Alpha and omega states are different from start state and end state of a state chart diagram. These are additional states to make things more explicit and meaningful.

We consider an example of a class “stack” where two operations push and pop are allowed. The functionality of a stack suggests three states: empty, holding and full. There are four events namely new, push, pop and destroy with the following purposes:

* New: Creates an empty stack

* Push: Push an element in the stack, if space is available.

* Pop: Pop out an element from the stack, if it is available

* Destroy: destroy the stack after the completion of its requirement i.e. instance of the stack class is destroyed.

The state chart diagram for class stack is given in the 9.14.

9.4.3 State Transition Tables

State chart diagrams provide graphical view of the system and help us to understand the behaviour of the system. Test cases may be designed on the basis of understanding the behaviour. However, drawing a large state chart diagram is difficult, risky and error prone. If states are more than 10 or 15, it is difficult to keep track of various transitions. In practice, we may have to handle systems with 100 states or more state transition tables are used, when number of states are more and provide information in a compact tabular form. In state transition tables, rows represent present acceptable state and columns represent resultant state. The state transition table of class stack is given in table 9.7.

State transition tables represent every transition, event and action and may help us to design the test cases.

State

Event/method

Resultant state

Alpha

Empty

Holding

Full

Omega

Alpha

new


push(x)

pop()

destroy

Empty

new

push(x)


pop()

destroy

Holding

new

push(x)



pop()



destroy

Full

new

push(x)

pop()


destroy

Table 9.7: State transition table for stack class

9.4.4 Generation of test cases

There are many possible testing strategies for the generation of test cases. We may identify paths from the state chart diagram and execute all of them. This seems to be difficult in practice due to large number of paths. Another option is to exercise all transitions at least once. This may mean that all events coverage, all states coverage and all actions coverage. State chart diagram and state transition tables may help us to do so and we may be able to generate good number of systematic and planned test cases. The test cases for stack class are given in table 9.8. Here we generate test cases for each independent path in the state transition diagram given in 9.12. Some illegal transitions are also shown in table 9.9 in order to give an idea about undesired actions. What will happen if an illegal event is given to a state? These test cases are also important and may help to find fault in the state chart diagram.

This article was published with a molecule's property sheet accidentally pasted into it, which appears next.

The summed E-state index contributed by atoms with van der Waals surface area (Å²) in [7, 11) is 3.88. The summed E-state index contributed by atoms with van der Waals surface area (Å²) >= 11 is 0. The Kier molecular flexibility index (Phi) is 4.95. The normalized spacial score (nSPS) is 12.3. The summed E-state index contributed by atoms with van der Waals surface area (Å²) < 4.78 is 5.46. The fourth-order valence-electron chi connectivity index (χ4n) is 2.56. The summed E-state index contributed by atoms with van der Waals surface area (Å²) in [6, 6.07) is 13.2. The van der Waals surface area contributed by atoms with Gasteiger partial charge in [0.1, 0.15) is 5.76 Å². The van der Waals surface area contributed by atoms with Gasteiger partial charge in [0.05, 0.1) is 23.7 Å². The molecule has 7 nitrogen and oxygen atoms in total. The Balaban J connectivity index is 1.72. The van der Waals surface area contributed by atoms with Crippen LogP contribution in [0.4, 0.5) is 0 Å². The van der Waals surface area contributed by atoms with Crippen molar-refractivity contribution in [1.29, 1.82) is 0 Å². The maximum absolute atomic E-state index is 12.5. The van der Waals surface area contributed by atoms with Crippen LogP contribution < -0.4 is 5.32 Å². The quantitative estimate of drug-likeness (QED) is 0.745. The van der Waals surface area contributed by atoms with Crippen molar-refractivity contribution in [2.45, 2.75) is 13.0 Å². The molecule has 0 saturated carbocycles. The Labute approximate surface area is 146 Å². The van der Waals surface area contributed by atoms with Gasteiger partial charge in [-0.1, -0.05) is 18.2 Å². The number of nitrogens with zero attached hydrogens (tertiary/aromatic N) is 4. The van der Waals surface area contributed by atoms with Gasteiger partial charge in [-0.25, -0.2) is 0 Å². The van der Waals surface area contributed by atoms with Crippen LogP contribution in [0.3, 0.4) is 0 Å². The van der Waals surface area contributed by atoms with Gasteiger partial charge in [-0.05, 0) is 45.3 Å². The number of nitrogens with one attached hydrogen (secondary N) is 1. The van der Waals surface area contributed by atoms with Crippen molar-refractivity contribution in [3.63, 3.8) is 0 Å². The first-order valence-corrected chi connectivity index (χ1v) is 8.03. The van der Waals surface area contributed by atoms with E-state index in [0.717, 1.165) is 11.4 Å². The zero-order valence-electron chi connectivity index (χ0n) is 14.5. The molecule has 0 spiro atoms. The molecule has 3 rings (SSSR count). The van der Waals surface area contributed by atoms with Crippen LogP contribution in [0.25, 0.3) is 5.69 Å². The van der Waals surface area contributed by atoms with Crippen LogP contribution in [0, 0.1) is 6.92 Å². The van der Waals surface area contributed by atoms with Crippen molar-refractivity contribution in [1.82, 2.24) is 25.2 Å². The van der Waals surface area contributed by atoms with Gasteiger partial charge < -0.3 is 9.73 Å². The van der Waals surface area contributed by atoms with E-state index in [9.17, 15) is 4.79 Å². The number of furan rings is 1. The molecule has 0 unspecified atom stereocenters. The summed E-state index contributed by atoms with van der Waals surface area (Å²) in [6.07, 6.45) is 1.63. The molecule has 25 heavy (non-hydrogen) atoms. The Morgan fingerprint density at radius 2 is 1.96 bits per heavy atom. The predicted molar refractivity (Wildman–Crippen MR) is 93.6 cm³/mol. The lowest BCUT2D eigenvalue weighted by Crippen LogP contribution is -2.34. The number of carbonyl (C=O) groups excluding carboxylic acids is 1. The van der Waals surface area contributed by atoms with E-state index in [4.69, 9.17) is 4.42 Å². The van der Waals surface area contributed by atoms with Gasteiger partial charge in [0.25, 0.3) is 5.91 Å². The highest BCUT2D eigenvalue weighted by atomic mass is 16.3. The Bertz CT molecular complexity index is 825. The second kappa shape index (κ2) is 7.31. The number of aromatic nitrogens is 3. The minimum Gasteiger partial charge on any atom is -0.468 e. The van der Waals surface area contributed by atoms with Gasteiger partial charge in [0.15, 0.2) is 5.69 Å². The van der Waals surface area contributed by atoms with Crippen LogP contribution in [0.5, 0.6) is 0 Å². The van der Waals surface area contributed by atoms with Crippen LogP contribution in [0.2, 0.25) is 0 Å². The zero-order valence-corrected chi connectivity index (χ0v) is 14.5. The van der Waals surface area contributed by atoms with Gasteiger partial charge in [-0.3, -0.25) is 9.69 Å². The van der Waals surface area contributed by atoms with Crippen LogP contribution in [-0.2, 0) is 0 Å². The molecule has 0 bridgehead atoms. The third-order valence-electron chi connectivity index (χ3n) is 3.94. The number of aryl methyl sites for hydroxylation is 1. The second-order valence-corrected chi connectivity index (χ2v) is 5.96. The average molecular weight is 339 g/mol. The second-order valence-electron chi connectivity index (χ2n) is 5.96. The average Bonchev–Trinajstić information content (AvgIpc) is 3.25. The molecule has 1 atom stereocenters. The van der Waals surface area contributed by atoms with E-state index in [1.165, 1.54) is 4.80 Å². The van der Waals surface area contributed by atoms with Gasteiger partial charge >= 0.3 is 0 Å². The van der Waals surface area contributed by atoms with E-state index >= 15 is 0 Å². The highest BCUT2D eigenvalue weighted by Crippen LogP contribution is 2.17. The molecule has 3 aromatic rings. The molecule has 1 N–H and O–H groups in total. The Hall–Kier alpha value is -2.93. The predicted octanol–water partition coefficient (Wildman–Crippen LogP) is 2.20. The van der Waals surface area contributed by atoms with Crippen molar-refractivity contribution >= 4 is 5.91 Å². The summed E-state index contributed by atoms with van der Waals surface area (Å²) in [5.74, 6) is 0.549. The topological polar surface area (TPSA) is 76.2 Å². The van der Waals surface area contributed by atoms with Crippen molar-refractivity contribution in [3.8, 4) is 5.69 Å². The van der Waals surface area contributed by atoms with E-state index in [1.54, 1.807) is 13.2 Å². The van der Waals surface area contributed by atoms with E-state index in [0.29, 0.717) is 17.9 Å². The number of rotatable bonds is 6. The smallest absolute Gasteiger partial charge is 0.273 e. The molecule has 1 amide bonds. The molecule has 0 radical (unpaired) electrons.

Test case id

Test case input

Expected result

Event (method)

Test condition

Action

State

1.1

New

Empty

1.2

Push(x)

Holding

1.3

Pop()

Top=1

Return x

Empty

1.4

destroy

Omega

2.1

New

Empty

2.2

Push(x)

Holding

2.3

Pop()

Top>1

Return x

holding

2.4

destroy

Omega

3.1

New

Empty

3.2

Push(x)

Top<max-1

Holding

3.3

Push(x)

holding

3.4

destroy

Omega

4.1

New

Empty

4.2

Push(x)

Holding

4.3

Push(x)

Top=max-1

Full

4.4

Pop()

Holding

4.5

destroy

Omega

5.1

New

Empty

5.2

Push(x)

Holding

5.3

Push(x)

Top=max-1

Full

5.4

destroy

omega

6.1

New

empty

6.2

destroy

Omega

Table 9.8: Test cases for class stack

Test case id

Test condition

Expected result

Test state

Test event

Action

7.0

Empty

New

Illegal exception

8.0

Empty

Pop()

Illegal exception